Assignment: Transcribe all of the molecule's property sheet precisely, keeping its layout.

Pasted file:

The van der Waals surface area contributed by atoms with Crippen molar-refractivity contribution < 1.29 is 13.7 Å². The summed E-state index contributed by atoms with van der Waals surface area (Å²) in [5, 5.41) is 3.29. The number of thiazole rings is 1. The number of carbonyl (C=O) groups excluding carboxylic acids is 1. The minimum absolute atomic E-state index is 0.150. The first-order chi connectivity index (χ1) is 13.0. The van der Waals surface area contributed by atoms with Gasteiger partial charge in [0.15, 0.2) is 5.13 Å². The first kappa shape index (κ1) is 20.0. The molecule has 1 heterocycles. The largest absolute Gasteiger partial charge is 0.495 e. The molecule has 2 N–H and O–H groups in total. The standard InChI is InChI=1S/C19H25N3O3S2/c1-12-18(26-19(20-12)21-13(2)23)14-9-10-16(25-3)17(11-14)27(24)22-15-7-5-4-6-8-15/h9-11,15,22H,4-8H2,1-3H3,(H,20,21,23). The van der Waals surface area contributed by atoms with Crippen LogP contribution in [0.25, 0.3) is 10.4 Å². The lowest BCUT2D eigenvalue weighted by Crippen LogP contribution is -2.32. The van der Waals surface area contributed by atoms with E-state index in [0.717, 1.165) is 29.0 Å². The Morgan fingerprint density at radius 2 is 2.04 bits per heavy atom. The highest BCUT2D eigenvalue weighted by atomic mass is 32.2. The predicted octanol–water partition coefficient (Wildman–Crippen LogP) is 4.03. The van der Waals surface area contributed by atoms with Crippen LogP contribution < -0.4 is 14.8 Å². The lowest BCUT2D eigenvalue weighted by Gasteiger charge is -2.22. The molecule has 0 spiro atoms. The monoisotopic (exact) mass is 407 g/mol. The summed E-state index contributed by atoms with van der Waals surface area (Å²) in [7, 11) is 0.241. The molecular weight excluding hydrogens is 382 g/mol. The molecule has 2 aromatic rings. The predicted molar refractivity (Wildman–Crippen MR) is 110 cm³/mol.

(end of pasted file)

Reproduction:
The van der Waals surface area contributed by atoms with Crippen molar-refractivity contribution < 1.29 is 13.7 Å². The summed E-state index contributed by atoms with van der Waals surface area (Å²) in [5, 5.41) is 3.29. The number of thiazole rings is 1. The number of carbonyl (C=O) groups excluding carboxylic acids is 1. The minimum absolute atomic E-state index is 0.150. The first-order chi connectivity index (χ1) is 13.0. The van der Waals surface area contributed by atoms with Gasteiger partial charge in [0.15, 0.2) is 5.13 Å². The first kappa shape index (κ1) is 20.0. The molecule has 1 heterocycles. The largest absolute Gasteiger partial charge is 0.495 e. The molecule has 2 N–H and O–H groups in total. The standard InChI is InChI=1S/C19H25N3O3S2/c1-12-18(26-19(20-12)21-13(2)23)14-9-10-16(25-3)17(11-14)27(24)22-15-7-5-4-6-8-15/h9-11,15,22H,4-8H2,1-3H3,(H,20,21,23). The van der Waals surface area contributed by atoms with Crippen LogP contribution in [0.25, 0.3) is 10.4 Å². The lowest BCUT2D eigenvalue weighted by Crippen LogP contribution is -2.32. The van der Waals surface area contributed by atoms with E-state index in [0.717, 1.165) is 29.0 Å². The Morgan fingerprint density at radius 2 is 2.04 bits per heavy atom. The highest BCUT2D eigenvalue weighted by atomic mass is 32.2. The predicted octanol–water partition coefficient (Wildman–Crippen LogP) is 4.03. The van der Waals surface area contributed by atoms with Crippen LogP contribution < -0.4 is 14.8 Å². The lowest BCUT2D eigenvalue weighted by Gasteiger charge is -2.22. The molecule has 0 spiro atoms. The monoisotopic (exact) mass is 407 g/mol. The summed E-state index contributed by atoms with van der Waals surface area (Å²) in [7, 11) is 0.241. The molecular weight excluding hydrogens is 382 g/mol. The molecule has 2 aromatic rings. The predicted molar refractivity (Wildman–Crippen MR) is 110 cm³/mol.